The EU has pledged to continue to abide by its JCPOA commitments and to uphold the removal of Iran’s nuclear-related sanctions. EU nations like Italy and Spain are importing on the same level as prior to the EU ban on Iranian oil (which went into effect in July 2012) and absence of EU regulations denying insurance to ships carrying Iranian oil (which severely impacted Iran oil trade in the past given that most insurance providers were based in Europe and especially London) will constrain the bite of US secondary sanctions on Iran’s oil exports in the near term. However, the Office of Foreign Assets Control (OFAC) has indicated that sanctions on the provision of such services — as well as on provision of centralised financial messaging systems to Iranian financial institutions, specifically the Central Bank of Iran’s (CBI), will be re-imposed after November 4, 2018.22

    The access of Iranian banks on the EU sanctions list to SWIFT was cut off on March 17, 2012 and was restored after JCPOA Implementation Day. Sanctions on centralised financial messaging systems like SWIFT (headquartered in Brussels) were prescribed by ITRSHRA, introduced in the US House of Representatives in May 2011 as the Iran Threat Reduction Act. Given that ITRSHRA was eventually signed into law by Obama in August 2012, this does indicate the zeal with which the EU came on board regarding the imposition of such restrictive measures.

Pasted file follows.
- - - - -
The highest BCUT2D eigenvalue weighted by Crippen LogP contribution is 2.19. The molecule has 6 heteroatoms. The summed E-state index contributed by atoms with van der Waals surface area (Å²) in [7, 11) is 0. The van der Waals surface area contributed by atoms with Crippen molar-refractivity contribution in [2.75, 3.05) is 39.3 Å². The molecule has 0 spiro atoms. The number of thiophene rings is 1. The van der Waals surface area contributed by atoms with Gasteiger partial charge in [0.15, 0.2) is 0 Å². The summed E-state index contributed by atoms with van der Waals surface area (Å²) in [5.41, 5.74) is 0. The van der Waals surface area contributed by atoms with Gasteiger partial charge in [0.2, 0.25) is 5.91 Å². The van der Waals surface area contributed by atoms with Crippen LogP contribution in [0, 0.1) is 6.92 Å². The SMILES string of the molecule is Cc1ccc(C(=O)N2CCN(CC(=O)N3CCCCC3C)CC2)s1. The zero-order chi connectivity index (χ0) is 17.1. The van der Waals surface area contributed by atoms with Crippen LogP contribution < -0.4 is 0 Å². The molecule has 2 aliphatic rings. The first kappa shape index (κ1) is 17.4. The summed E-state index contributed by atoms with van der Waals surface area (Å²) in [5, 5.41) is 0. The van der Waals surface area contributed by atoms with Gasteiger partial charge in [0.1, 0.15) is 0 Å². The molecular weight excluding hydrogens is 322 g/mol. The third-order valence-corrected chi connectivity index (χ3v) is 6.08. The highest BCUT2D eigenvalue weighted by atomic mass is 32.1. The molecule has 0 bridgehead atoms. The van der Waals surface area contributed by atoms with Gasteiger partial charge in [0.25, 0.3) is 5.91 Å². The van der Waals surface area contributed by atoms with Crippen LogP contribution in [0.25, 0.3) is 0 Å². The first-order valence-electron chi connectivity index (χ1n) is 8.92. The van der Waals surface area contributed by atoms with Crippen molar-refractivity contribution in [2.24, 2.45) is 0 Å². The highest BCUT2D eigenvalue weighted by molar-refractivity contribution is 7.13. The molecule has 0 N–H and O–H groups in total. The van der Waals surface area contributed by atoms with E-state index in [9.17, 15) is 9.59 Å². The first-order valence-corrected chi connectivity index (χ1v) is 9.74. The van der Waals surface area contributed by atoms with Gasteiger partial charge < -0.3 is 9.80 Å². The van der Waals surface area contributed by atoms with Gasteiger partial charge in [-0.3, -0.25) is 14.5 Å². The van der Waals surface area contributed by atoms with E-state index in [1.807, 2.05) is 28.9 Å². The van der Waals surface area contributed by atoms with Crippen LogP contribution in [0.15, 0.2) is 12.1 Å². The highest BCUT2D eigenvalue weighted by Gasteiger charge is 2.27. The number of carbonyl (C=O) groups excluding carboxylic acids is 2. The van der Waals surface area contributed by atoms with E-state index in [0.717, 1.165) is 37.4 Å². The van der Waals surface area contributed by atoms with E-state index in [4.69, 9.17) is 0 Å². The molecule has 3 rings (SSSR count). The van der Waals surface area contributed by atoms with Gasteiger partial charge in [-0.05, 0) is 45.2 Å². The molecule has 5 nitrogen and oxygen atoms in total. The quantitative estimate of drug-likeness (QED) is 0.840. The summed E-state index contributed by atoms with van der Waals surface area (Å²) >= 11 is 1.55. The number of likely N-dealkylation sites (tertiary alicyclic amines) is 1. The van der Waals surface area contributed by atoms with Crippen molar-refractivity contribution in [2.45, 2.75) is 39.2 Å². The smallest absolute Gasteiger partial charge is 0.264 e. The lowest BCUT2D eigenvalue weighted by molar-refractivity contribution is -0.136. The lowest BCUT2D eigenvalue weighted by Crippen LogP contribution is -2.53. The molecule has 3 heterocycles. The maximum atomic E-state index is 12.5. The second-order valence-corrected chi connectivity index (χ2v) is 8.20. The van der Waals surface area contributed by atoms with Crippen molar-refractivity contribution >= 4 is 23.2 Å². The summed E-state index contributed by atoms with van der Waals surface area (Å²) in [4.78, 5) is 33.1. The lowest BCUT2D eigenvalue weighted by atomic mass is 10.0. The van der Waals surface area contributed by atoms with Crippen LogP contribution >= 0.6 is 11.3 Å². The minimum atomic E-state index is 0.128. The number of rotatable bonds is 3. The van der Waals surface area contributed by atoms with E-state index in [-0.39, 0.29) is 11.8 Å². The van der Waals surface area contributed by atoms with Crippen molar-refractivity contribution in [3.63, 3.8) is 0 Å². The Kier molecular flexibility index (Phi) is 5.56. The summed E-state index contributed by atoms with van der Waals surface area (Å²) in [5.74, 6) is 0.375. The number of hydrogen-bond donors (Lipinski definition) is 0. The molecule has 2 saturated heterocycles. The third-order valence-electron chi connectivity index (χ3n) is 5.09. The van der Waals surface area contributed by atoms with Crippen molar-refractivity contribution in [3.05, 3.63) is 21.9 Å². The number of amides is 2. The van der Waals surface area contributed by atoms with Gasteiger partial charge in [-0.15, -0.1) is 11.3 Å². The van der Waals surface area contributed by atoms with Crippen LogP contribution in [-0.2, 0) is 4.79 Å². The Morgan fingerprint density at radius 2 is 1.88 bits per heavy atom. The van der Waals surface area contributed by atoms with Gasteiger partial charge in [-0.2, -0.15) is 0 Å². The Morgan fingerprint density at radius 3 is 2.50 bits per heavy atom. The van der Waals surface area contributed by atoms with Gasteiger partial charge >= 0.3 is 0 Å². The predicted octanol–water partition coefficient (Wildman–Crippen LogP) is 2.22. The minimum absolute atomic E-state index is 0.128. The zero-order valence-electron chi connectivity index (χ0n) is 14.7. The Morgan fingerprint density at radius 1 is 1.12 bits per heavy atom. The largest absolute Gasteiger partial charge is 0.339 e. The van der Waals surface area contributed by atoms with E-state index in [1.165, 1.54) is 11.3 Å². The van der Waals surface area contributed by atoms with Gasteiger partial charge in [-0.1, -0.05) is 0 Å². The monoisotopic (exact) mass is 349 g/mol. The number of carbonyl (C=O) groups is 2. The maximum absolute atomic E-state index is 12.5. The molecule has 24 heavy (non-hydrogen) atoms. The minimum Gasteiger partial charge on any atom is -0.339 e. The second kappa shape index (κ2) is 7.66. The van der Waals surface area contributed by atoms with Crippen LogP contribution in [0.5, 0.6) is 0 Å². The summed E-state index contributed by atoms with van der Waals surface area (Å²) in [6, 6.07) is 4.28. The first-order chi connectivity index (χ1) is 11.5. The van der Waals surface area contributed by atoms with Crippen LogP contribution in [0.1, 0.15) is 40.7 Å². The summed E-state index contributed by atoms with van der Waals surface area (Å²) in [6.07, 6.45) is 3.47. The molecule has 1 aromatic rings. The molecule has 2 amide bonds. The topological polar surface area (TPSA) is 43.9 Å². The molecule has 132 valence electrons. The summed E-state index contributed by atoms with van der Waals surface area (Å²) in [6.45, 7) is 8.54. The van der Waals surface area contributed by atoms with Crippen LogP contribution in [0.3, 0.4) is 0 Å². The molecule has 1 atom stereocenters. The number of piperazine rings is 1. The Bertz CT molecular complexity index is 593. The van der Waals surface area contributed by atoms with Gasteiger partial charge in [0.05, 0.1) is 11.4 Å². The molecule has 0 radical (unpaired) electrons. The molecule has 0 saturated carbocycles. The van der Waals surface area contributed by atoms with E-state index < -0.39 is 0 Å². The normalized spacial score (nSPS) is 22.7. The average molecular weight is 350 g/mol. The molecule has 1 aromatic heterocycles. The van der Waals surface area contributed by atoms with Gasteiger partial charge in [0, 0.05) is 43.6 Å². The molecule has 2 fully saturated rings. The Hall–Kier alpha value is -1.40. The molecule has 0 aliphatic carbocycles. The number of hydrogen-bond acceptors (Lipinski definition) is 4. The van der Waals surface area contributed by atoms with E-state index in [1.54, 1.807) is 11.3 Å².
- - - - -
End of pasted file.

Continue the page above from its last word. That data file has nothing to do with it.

While analysts have pointed out the complications involved in the Trump administration re-instating such sanctions, given extremely limited international support for such a course of action, it remains to be seen how the EU deals with such looming icebergs that could capsize the JCPOA.23 While Trump’s unilateral decision has strained trans-Atlantic relations, analysts have pointed out that the EU can potentially use counter-measures like ‘Blocking Regulations’ to protect the business interests of at least EU-based firms. 24 Others have noted that such EU threats are ‘empty’ as access to the US financial system is of paramount importance to EU businesses, and they would even be willing to pay fines if required to the EU for not subscribing to such regulations rather than lose US business.25 Further, it is pertinent to note that Article 5 of the 1996 EU ‘Blocking Regulation’ requires EU persons ‘to comply fully or partially’ with extra-territorial laws ‘to the extent that non-compliance would seriously damage their interests or those of the Community’.26 At the same time though, given that the JCPOA is the result of active coordination and involvement of the EU, which expended huge diplomatic capital in achieving the landmark deal, Brussels can be expected to stand up to Washington and limit the damage the re-imposition of US sanctions could cause EU businesses.